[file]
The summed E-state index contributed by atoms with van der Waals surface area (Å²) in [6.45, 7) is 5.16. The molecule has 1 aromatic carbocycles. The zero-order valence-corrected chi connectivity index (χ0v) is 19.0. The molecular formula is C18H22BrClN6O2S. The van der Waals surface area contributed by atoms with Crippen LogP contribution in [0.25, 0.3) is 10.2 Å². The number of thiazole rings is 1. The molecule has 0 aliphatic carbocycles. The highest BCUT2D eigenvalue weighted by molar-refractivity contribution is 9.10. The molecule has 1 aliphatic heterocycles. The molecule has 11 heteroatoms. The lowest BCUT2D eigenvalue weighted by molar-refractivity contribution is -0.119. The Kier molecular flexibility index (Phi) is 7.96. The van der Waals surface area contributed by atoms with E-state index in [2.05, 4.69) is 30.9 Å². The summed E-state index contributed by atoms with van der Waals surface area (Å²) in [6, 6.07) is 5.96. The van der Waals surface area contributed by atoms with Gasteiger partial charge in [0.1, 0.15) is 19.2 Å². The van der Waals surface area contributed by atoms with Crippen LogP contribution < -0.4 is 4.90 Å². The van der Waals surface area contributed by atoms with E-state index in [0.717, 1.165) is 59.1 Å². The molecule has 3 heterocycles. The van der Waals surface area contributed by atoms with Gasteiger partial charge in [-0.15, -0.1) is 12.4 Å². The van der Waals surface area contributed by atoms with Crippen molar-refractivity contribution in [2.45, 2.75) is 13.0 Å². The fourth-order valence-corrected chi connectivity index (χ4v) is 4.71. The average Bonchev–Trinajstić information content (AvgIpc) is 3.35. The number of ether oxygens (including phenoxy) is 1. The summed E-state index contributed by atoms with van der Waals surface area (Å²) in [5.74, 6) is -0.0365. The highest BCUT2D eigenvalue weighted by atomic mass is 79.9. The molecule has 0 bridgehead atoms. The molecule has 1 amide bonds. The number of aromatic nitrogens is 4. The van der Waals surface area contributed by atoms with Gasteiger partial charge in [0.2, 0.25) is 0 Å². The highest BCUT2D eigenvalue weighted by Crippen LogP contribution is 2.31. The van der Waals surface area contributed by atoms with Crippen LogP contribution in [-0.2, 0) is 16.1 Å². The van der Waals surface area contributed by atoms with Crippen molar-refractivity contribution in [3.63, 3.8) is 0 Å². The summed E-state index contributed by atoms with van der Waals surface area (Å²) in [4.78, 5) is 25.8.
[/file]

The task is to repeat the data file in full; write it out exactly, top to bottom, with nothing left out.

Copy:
The summed E-state index contributed by atoms with van der Waals surface area (Å²) in [6.45, 7) is 5.16. The molecule has 1 aromatic carbocycles. The zero-order valence-corrected chi connectivity index (χ0v) is 19.0. The molecular formula is C18H22BrClN6O2S. The van der Waals surface area contributed by atoms with Crippen LogP contribution in [0.25, 0.3) is 10.2 Å². The number of thiazole rings is 1. The molecule has 0 aliphatic carbocycles. The highest BCUT2D eigenvalue weighted by molar-refractivity contribution is 9.10. The molecule has 1 aliphatic heterocycles. The molecule has 11 heteroatoms. The lowest BCUT2D eigenvalue weighted by molar-refractivity contribution is -0.119. The Kier molecular flexibility index (Phi) is 7.96. The van der Waals surface area contributed by atoms with E-state index in [2.05, 4.69) is 30.9 Å². The summed E-state index contributed by atoms with van der Waals surface area (Å²) in [6, 6.07) is 5.96. The van der Waals surface area contributed by atoms with Gasteiger partial charge in [0.1, 0.15) is 19.2 Å². The van der Waals surface area contributed by atoms with Crippen LogP contribution < -0.4 is 4.90 Å². The van der Waals surface area contributed by atoms with E-state index in [0.717, 1.165) is 59.1 Å². The molecule has 3 heterocycles. The van der Waals surface area contributed by atoms with Gasteiger partial charge in [-0.15, -0.1) is 12.4 Å². The van der Waals surface area contributed by atoms with Crippen molar-refractivity contribution in [2.45, 2.75) is 13.0 Å². The fourth-order valence-corrected chi connectivity index (χ4v) is 4.71. The average Bonchev–Trinajstić information content (AvgIpc) is 3.35. The number of ether oxygens (including phenoxy) is 1. The summed E-state index contributed by atoms with van der Waals surface area (Å²) in [5.74, 6) is -0.0365. The highest BCUT2D eigenvalue weighted by atomic mass is 79.9. The molecule has 0 bridgehead atoms. The molecule has 1 amide bonds. The number of aromatic nitrogens is 4. The van der Waals surface area contributed by atoms with Gasteiger partial charge in [0.2, 0.25) is 0 Å². The highest BCUT2D eigenvalue weighted by Crippen LogP contribution is 2.31. The van der Waals surface area contributed by atoms with Crippen LogP contribution in [-0.2, 0) is 16.1 Å². The van der Waals surface area contributed by atoms with Crippen molar-refractivity contribution in [3.63, 3.8) is 0 Å². The summed E-state index contributed by atoms with van der Waals surface area (Å²) in [4.78, 5) is 25.8.